Some may argue there’s no time for TIA in many emergencies. Certainly, each situation comes with a unique set of challenges which must be prioritized. But in many situations there is room for a trauma-informed approach that allows EM professionals to tailor their approach to interaction to a person’s particular needs. This can minimize confusion and resistance, increase effectiveness, and actually reduce the time needed to respond.

TIA will not solve all of our problems. Building it into our everyday interactions, however, will make EM professionals both more effective and efficient in many situations.


Vanessa Howard is an Emergency Management Representative with Calian Group. She has 13 years of emergency response experience as a first responder, educator and facilitator. Her academic background includes exercise program development, the four pillars of emergency management, critical infrastructure protections, and risk management. She serves on the Professional Development Committee of the International Association of Emergency Managers.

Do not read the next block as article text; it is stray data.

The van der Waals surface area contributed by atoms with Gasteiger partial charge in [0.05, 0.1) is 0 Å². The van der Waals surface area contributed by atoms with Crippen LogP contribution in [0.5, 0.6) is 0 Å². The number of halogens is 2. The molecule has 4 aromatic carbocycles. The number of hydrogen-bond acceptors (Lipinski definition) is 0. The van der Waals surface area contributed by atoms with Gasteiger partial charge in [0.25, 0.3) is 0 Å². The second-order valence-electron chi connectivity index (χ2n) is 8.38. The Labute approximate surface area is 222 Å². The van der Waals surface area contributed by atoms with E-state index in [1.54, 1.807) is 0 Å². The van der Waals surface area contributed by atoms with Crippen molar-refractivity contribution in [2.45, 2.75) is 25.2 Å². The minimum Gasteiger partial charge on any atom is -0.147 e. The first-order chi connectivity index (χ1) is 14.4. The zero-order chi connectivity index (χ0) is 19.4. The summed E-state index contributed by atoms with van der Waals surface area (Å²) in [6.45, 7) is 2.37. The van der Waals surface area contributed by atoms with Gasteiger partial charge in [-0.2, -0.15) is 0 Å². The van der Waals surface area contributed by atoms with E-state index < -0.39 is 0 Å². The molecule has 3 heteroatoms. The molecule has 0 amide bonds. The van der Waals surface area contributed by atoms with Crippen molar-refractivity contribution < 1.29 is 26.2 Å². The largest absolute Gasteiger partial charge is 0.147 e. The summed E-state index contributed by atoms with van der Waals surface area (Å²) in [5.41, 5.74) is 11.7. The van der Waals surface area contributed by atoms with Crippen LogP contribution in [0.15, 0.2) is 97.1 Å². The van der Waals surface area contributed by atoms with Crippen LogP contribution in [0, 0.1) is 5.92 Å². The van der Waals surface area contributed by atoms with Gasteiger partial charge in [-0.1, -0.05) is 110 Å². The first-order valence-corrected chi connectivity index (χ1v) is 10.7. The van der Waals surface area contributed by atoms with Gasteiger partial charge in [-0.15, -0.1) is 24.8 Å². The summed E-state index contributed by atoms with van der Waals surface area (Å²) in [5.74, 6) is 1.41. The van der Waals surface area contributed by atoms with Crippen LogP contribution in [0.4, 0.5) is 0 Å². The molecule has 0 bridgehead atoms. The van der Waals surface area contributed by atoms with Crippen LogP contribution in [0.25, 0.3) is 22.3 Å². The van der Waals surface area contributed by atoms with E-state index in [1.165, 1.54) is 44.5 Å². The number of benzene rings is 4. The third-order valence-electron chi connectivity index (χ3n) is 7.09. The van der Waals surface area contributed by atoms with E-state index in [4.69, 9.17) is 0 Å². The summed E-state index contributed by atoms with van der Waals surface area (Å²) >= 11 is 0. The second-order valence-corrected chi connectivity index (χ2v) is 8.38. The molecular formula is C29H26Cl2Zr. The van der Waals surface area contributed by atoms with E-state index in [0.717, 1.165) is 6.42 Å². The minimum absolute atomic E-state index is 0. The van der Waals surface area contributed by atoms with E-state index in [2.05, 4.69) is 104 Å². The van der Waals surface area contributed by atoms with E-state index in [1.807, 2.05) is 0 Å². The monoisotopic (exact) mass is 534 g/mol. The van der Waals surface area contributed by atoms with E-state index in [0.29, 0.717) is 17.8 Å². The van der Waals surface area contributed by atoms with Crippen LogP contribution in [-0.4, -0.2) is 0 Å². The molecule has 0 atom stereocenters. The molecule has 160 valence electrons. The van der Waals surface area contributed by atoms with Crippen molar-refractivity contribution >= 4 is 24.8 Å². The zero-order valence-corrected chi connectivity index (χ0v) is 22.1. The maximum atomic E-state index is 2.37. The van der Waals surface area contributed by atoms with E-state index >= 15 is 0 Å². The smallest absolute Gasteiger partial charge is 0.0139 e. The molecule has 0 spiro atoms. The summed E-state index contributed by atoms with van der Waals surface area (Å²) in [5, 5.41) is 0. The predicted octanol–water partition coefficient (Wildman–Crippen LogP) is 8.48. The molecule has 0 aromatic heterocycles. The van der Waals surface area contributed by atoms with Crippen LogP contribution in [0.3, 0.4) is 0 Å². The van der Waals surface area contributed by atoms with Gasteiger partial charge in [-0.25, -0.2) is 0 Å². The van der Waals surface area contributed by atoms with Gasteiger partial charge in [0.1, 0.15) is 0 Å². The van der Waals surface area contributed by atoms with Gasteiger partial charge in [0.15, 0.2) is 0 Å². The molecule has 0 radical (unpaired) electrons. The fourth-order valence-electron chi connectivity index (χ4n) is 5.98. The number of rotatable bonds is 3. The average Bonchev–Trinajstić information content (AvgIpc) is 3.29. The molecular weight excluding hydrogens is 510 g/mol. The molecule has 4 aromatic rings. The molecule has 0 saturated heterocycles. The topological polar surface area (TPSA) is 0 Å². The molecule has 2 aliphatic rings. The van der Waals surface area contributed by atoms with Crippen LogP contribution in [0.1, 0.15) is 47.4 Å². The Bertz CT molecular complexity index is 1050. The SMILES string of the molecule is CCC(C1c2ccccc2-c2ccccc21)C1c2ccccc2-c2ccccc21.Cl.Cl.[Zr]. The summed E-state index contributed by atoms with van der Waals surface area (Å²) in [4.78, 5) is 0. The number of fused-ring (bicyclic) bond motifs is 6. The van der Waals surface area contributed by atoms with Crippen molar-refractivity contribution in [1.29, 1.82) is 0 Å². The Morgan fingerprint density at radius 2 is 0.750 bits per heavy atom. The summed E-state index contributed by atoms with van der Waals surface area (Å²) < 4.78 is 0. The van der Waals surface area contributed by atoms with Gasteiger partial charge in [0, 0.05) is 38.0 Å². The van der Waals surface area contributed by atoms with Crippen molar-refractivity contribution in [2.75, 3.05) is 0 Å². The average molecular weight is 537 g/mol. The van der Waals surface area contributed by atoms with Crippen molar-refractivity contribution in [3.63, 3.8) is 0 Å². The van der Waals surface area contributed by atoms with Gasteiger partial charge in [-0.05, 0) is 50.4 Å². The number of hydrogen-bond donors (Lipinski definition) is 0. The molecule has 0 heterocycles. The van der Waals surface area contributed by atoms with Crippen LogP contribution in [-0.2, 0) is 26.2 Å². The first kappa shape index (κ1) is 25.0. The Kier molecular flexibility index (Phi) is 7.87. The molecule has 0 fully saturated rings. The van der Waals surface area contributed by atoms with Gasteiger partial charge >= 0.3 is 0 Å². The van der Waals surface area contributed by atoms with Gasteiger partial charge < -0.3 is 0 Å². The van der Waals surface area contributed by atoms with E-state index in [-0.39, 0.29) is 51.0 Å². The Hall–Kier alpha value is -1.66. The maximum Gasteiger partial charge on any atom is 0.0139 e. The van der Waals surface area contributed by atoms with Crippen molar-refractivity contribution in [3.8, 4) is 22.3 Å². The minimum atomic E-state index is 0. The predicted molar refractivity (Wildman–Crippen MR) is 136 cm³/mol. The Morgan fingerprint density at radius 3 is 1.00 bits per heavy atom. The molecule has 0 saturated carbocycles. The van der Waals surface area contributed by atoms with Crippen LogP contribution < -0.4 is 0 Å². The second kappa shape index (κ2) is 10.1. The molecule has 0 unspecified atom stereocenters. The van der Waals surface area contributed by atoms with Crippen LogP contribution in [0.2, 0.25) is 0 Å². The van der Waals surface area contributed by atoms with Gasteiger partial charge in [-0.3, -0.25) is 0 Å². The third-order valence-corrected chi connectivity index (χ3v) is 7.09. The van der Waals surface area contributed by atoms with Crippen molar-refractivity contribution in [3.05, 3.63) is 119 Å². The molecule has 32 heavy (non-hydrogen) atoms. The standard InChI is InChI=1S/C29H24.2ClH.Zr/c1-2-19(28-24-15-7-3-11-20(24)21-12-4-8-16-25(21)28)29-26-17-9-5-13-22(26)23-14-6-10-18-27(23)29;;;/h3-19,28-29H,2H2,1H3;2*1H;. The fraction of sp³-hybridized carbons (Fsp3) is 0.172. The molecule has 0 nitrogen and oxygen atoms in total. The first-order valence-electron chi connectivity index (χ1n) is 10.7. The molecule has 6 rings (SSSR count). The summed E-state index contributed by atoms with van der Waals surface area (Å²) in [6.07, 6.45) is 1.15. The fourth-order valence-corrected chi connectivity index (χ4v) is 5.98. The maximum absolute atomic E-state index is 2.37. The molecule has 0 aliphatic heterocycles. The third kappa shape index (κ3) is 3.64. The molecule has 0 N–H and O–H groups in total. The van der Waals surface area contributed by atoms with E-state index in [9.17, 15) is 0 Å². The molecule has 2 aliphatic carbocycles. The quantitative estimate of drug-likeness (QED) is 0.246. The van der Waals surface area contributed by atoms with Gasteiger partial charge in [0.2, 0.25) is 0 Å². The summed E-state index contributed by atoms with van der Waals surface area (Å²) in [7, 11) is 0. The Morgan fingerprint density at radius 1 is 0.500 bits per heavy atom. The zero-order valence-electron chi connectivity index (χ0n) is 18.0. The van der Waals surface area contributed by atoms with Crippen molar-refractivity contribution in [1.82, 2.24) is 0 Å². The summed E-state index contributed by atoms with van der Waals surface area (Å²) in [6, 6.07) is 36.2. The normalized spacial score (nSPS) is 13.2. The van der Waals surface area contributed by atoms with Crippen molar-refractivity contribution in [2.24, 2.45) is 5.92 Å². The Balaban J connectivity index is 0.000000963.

Lundi le 09 septembre 2019
By Adrienne Ethier


Small modular reactors (SMRs) hold tremendous potential promise as a source of nuclear energy power generation that is inexpensive, safe and readily deployed.

These small advanced nuclear reactors, which are scalable with application and generate power up to 300 MW per module, could:

  • be pre-fab manufactured and shipped for installation as opposed to custom-built on site, reducing costs; 
  • scale to match load requirements and deployed where needed, such as remote locations;